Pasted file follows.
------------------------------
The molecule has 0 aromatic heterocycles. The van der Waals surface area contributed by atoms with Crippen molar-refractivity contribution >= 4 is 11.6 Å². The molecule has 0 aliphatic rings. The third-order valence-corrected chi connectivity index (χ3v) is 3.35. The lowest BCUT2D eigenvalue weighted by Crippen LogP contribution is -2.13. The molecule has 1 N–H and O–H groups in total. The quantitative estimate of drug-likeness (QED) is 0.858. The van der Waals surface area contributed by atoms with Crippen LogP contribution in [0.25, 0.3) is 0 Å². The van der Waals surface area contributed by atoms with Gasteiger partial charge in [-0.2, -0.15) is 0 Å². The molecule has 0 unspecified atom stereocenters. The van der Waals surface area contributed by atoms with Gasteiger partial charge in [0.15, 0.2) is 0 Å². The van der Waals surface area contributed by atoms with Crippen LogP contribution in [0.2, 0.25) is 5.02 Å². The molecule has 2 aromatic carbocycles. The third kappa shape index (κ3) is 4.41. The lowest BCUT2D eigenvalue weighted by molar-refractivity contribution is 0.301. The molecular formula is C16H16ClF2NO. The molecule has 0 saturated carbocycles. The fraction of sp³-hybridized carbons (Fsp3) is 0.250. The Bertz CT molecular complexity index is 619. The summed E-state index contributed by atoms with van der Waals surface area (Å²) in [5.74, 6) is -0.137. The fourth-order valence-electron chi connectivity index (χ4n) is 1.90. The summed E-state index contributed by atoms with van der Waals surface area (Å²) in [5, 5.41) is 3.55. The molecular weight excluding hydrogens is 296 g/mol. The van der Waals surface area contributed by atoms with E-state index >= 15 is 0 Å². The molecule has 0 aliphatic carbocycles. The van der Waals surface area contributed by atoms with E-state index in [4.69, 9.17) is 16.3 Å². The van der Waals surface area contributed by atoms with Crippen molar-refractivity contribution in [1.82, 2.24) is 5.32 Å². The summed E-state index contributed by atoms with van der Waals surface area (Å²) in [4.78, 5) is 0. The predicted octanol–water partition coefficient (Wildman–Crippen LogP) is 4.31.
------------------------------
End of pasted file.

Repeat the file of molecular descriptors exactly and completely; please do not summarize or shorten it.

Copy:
The molecule has 0 aromatic heterocycles. The van der Waals surface area contributed by atoms with Crippen molar-refractivity contribution >= 4 is 11.6 Å². The molecule has 0 aliphatic rings. The third-order valence-corrected chi connectivity index (χ3v) is 3.35. The lowest BCUT2D eigenvalue weighted by Crippen LogP contribution is -2.13. The molecule has 1 N–H and O–H groups in total. The quantitative estimate of drug-likeness (QED) is 0.858. The van der Waals surface area contributed by atoms with Crippen LogP contribution in [0.25, 0.3) is 0 Å². The van der Waals surface area contributed by atoms with Gasteiger partial charge in [-0.2, -0.15) is 0 Å². The molecule has 0 unspecified atom stereocenters. The van der Waals surface area contributed by atoms with Gasteiger partial charge in [0.15, 0.2) is 0 Å². The van der Waals surface area contributed by atoms with Crippen LogP contribution in [0.2, 0.25) is 5.02 Å². The molecule has 2 aromatic carbocycles. The third kappa shape index (κ3) is 4.41. The lowest BCUT2D eigenvalue weighted by molar-refractivity contribution is 0.301. The molecular formula is C16H16ClF2NO. The molecule has 0 saturated carbocycles. The fraction of sp³-hybridized carbons (Fsp3) is 0.250. The Bertz CT molecular complexity index is 619. The summed E-state index contributed by atoms with van der Waals surface area (Å²) in [5.74, 6) is -0.137. The fourth-order valence-electron chi connectivity index (χ4n) is 1.90. The summed E-state index contributed by atoms with van der Waals surface area (Å²) in [5, 5.41) is 3.55. The molecular weight excluding hydrogens is 296 g/mol. The van der Waals surface area contributed by atoms with E-state index >= 15 is 0 Å². The molecule has 0 aliphatic carbocycles. The van der Waals surface area contributed by atoms with E-state index in [4.69, 9.17) is 16.3 Å². The van der Waals surface area contributed by atoms with Crippen molar-refractivity contribution in [1.82, 2.24) is 5.32 Å². The summed E-state index contributed by atoms with van der Waals surface area (Å²) in [4.78, 5) is 0. The predicted octanol–water partition coefficient (Wildman–Crippen LogP) is 4.31.